A Chief Challenge of Religious Liberty

Photo by Drewskl Mac, used under Creative Commons 2.0.

Photo by Drewskl Mac, used under Creative Commons 2.0.

The following article is excerpted and adapted from "The Perils of Religious Liberty," a recent lecture by Yuval Levin hosted by First Things, a journal on religion and public life that leans politically conservative. A video of the full lecture and links to other Body Politic articles on this theme are available at the bottom of the article.


It is very alluring to think that we are consistent in our political, moral and public commitments. If, for example, someone is in favor of equality, and that person looks to the Civil Rights movement as a movement that sets an example for equality should look like in the United States, it would be easy for that person to turn it into a defining paradigm for how they interpret or approach any other area of our public life where we do see problems that we need to ameliorate.

Living in a free society means not taking anything to its logical conclusion.

It’s human nature to feel tempted toward simple solutions to difficult problems in this manner, but the appeal of simplicity is not the only reason we go through this mental exercise of trying to make complex questions fit simple answers. In fact, that impulse is not even entirely bad. To some degree, we do tend to naturally recognize the danger of unmooring our lives entirely from principle and from philosophy and from truth. We don’t want to simply argue our way through our lives together on a case-by-case basis. We want and need over-arching truths to offer us guidelines along the way.

It is true that the beliefs that guide the way we live with one another in our society are rooted in certain kinds of natural truths and moral truths. But that doesn’t mean that we understand those truths so perfectly that we can carry our understanding of them to its absolute logical conclusion in every practical case.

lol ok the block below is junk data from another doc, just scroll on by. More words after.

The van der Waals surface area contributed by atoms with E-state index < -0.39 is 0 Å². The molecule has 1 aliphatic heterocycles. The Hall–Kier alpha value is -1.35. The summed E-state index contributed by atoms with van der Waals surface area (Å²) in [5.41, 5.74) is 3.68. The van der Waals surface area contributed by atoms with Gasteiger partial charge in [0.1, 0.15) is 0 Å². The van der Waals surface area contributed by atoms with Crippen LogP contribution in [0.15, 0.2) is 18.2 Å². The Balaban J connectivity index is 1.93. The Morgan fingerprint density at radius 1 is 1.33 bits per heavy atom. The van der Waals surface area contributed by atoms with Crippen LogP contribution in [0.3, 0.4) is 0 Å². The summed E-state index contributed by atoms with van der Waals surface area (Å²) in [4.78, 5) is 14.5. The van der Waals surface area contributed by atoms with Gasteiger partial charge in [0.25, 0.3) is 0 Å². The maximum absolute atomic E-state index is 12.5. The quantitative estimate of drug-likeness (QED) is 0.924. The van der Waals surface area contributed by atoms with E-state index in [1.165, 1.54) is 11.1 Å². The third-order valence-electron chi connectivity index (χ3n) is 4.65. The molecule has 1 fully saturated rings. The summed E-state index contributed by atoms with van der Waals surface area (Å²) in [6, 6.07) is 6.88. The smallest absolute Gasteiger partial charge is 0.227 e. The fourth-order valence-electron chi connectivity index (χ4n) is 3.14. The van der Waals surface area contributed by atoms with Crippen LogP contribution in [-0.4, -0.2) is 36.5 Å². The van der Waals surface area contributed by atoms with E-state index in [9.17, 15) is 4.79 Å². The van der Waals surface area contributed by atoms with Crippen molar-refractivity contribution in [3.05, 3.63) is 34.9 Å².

Actually living in a free society means not taking anything to its logical conclusion. (That’s probably an effective summary of ten volumes of Edmund Burke.) It’s very difficult to accept that, because we all want to believe that our public life answers to principles and not just to history or to the whims of the moment.

And that’s true. Our public life does answer to principles. But those principles are not so coherent and they are not so perfectly accessible to us that we can just live our lives as applied philosophy. That’s not what social life is. It also has to answer to history.

Our lives are not just applied philosophy.

Social life has to answer to communal pressures, to special interests, and all kinds of other things. All of that is legitimate. Those things are not just intrusions on what should be just a perfect space for applied philosophy as politics. We have to acknowledge the legitimacy of that. And we have to accept that making room for working through our case-by-case questions means that life together is probably going to be difficult.

Decisions are made by arguing with one another, seeing who is more persuasive to more people. That’s not satisfying. That’s never going to be satisfying—especially if you’re not more persuasive to more people. But that’s probably what it takes to make a free society work. 


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The Complete Lecture and Q&A